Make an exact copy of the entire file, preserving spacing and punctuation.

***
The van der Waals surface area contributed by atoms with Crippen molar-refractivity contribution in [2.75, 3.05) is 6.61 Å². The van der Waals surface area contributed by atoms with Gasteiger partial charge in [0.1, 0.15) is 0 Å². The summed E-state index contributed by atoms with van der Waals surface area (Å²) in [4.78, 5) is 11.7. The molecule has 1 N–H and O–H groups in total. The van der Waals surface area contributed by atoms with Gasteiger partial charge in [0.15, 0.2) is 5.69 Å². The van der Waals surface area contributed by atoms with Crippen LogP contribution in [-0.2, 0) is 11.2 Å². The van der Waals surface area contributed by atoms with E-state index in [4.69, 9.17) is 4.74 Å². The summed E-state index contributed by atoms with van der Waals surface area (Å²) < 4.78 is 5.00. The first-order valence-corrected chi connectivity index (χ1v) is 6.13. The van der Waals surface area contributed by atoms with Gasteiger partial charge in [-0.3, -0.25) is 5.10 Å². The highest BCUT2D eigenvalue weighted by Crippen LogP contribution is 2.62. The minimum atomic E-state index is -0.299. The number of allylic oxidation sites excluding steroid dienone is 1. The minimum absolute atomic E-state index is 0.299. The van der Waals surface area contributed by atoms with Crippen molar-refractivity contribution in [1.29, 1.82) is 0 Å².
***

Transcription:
The van der Waals surface area contributed by atoms with Crippen molar-refractivity contribution in [2.75, 3.05) is 6.61 Å². The van der Waals surface area contributed by atoms with Gasteiger partial charge in [0.1, 0.15) is 0 Å². The summed E-state index contributed by atoms with van der Waals surface area (Å²) in [4.78, 5) is 11.7. The molecule has 1 N–H and O–H groups in total. The van der Waals surface area contributed by atoms with Gasteiger partial charge in [0.15, 0.2) is 5.69 Å². The van der Waals surface area contributed by atoms with Crippen LogP contribution in [-0.2, 0) is 11.2 Å². The van der Waals surface area contributed by atoms with E-state index in [4.69, 9.17) is 4.74 Å². The summed E-state index contributed by atoms with van der Waals surface area (Å²) < 4.78 is 5.00. The first-order valence-corrected chi connectivity index (χ1v) is 6.13. The van der Waals surface area contributed by atoms with Gasteiger partial charge in [-0.3, -0.25) is 5.10 Å². The highest BCUT2D eigenvalue weighted by Crippen LogP contribution is 2.62. The minimum atomic E-state index is -0.299. The number of allylic oxidation sites excluding steroid dienone is 1. The minimum absolute atomic E-state index is 0.299. The van der Waals surface area contributed by atoms with Crippen molar-refractivity contribution in [1.29, 1.82) is 0 Å².